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Do lie detector tests really work?

Polygraph probe

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Do lie detector tests really work?

Asked by Lisa Burnham of East London

A lie-detector test or machine is a popular, but inaccurate term for the instrument that records various bodily changes that may provide the basis for a reliable diagnosis of truth or falsehood. The correct term for the instrument is a polygraph.

There is no such thing as a lie-detector, lie-detector test, or lie-detector machine if the terms are taken to mean a mechanical test or device that will produce a clear indication of lying when verbal statements are made.

The polygraph technique, as it is more properly called, measures respiration, blood pressure, and pulse. A supplemental unit that records the galvanic skin response (GSR) is also part of the procedure. The most valuable indicators are respiration and blood pressure and not, as is commonly believed, the sweating palms measured by the GSR.

The polygraph technique is actually more of a diagnostic procedure than a mechanical operation. The competence of the examiner and skillfully controlled questions produce the most meaningful data. Polygraphs do not simply indicate whether a specific statement is true or false. A pattern of response compared to various control questions is evaluated by the examiner to determine the truthfulness of the answers.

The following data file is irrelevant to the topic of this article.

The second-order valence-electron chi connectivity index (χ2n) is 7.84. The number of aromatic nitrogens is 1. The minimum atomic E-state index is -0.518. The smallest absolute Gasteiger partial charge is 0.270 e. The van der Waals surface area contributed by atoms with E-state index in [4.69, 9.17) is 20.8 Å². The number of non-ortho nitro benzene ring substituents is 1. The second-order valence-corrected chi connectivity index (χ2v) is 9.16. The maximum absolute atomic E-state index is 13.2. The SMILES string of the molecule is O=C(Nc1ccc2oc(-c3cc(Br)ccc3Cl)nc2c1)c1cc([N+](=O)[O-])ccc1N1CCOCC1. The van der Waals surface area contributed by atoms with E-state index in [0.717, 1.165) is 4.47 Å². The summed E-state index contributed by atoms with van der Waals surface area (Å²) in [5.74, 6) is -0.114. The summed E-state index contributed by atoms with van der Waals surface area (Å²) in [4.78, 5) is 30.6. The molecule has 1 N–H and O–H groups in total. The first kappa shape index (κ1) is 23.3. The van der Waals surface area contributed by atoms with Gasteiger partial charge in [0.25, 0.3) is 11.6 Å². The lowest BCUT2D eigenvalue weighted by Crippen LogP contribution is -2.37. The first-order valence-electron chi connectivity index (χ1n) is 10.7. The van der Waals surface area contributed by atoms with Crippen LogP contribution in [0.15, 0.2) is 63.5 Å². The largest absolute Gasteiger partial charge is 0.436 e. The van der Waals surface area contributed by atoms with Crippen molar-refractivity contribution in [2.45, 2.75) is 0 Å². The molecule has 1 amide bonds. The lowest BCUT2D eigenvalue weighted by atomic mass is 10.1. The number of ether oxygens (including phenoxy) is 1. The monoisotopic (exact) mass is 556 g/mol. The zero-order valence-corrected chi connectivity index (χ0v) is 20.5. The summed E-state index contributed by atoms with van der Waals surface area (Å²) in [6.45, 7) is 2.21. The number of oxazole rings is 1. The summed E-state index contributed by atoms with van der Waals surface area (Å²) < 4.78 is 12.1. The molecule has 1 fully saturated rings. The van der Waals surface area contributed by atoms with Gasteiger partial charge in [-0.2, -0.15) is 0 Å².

Results of the polygraph technique are almost never admissible in court as evidence unless both sides agree in advance to its use. However, it is still used in other places, such as in the workplace, to assess the honesty of employees. Whether the employees can make the boss take one is another matter.

Bootnote

According to Paul Marks writing in the 7 January 2006 New Scientist, the US Department of Defense plans to develop a lie detector that can be used without the subject knowing they are being assessed.

The Remote Personnel Assessment (RPA) device will also be used to pinpoint fighters hiding in a combat zone, or even to spot signs of personal stress that might mark someone out as a terrorist or suicide bomber. The RPA will use microwaves or laser beams reflected off a subject's skin to assess various physiological signs without the need for wires or skin contact. The RPA will focus a beam on a moving or non-moving subject and use the reflected signal to calculate pulse, respiration, or galvanic skin response.

Stephen Juan, Ph.D. is an anthropologist at the University of Sydney. Email your Odd Body questions to s.juan@edfac.usyd.edu.au

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